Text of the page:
Be Selfless for Others?
The ethical dilemma of navigating our different values during the coronavirus outbreak
By Dr. Karen Rezach, Director of the Ethics Institute at Kent Place School
“Be selfless for others.”Appeal from Dr. Deborah Birx, US Coronavirus Response Coordinator.
Be selfless for others? What would be our ethical motivation for doing so?
Dr. Birx and government officials plead with the public daily to practice “social distancing” to guard against the spread of the Coronavirus and to protect the lives of others, especially society’s most vulnerable.
The videos of college-age students frolicking on the Florida beaches and enjoying the freedoms of spring break have been played across many media platforms. We have heard Governor Andrew Cuomo, D-NY, lecturing people — young and not-so-young — for playing in the parks like “nothing is going on.”
“It’s a mistake. It is insensitive, it is arrogant, it is self- destructive, it is disrespectful to other people. And it has to stop and it has to stop now. This is not a joke.”New York Governor, Andrew Coumo
It’s not a joke, it’s very real, but is it an ethical responsibility? Do we have an ethical obligation to be “selfless for others?” To be “our brother’s keeper?” To behave in a manner that puts the needs of others in front of our own, especially if the “need” is to preserve life?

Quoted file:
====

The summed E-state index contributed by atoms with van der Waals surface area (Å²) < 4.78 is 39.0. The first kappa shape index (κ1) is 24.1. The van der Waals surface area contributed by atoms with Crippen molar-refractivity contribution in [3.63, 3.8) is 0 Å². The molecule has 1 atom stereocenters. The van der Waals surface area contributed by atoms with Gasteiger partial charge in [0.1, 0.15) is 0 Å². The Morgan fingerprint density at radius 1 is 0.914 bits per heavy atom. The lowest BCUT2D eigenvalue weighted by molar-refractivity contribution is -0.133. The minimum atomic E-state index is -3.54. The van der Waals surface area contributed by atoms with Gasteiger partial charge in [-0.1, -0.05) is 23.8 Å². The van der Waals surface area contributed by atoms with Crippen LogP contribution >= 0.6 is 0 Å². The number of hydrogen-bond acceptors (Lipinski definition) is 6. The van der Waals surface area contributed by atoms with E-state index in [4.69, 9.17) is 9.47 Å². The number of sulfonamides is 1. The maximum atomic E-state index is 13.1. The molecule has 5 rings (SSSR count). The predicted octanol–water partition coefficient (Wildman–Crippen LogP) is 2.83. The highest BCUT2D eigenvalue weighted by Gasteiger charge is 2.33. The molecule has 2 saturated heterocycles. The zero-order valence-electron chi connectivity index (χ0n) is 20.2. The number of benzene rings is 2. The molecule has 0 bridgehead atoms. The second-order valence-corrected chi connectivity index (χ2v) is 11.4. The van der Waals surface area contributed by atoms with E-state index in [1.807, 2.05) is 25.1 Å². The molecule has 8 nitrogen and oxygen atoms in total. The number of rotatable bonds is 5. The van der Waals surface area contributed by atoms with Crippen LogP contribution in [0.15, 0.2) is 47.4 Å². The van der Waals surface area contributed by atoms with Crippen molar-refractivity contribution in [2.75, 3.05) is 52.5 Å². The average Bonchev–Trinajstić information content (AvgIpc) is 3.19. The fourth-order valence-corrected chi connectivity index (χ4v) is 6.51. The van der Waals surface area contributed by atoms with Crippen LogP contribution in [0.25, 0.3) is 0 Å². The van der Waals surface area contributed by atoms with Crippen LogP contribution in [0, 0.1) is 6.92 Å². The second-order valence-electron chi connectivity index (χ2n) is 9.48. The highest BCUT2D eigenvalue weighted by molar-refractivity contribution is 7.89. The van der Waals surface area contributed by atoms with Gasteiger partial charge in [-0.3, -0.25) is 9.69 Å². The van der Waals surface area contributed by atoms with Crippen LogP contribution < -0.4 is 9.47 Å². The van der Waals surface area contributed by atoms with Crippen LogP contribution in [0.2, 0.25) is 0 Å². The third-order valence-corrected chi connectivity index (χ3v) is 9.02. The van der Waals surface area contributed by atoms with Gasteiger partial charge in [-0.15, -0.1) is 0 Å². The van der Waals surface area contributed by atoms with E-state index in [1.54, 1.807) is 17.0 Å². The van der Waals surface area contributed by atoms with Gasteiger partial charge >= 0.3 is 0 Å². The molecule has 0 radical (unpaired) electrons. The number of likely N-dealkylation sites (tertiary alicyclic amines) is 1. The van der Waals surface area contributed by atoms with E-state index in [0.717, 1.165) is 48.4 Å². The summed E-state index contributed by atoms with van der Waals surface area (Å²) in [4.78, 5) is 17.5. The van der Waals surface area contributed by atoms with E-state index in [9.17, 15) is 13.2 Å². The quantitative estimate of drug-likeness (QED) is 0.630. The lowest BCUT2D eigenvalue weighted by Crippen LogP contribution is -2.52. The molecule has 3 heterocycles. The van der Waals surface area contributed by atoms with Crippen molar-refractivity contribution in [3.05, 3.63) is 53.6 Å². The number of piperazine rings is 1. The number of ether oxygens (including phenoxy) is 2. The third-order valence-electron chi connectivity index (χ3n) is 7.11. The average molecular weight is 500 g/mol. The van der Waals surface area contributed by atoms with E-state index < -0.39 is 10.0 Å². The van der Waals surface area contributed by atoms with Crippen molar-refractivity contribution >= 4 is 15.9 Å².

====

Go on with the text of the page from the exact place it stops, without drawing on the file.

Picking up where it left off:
When values conflict
How do we ask or expect a generation of young people to suddenly put aside those values that are appropriately relevant for them: autonomy, independence, and freedom? There is nothing quite like the youthful exuberance of being independent for the first time, able to make decisions for one’s self, unencumbered by the sets of rules that have been dictated by adults since birth. And yet, this generation of “young people” is being asked to think not of themselves, to think not of exercising their freedom in a way that brings great joy, but instead to put aside those freedoms for the value of safety and the well-being of others. It is perhaps more difficult for the young adults of our society who are newly independent. This is particularly relevant in a time when we have become an increasingly multi-generational society, with each generation living their values that sometimes seem at odds.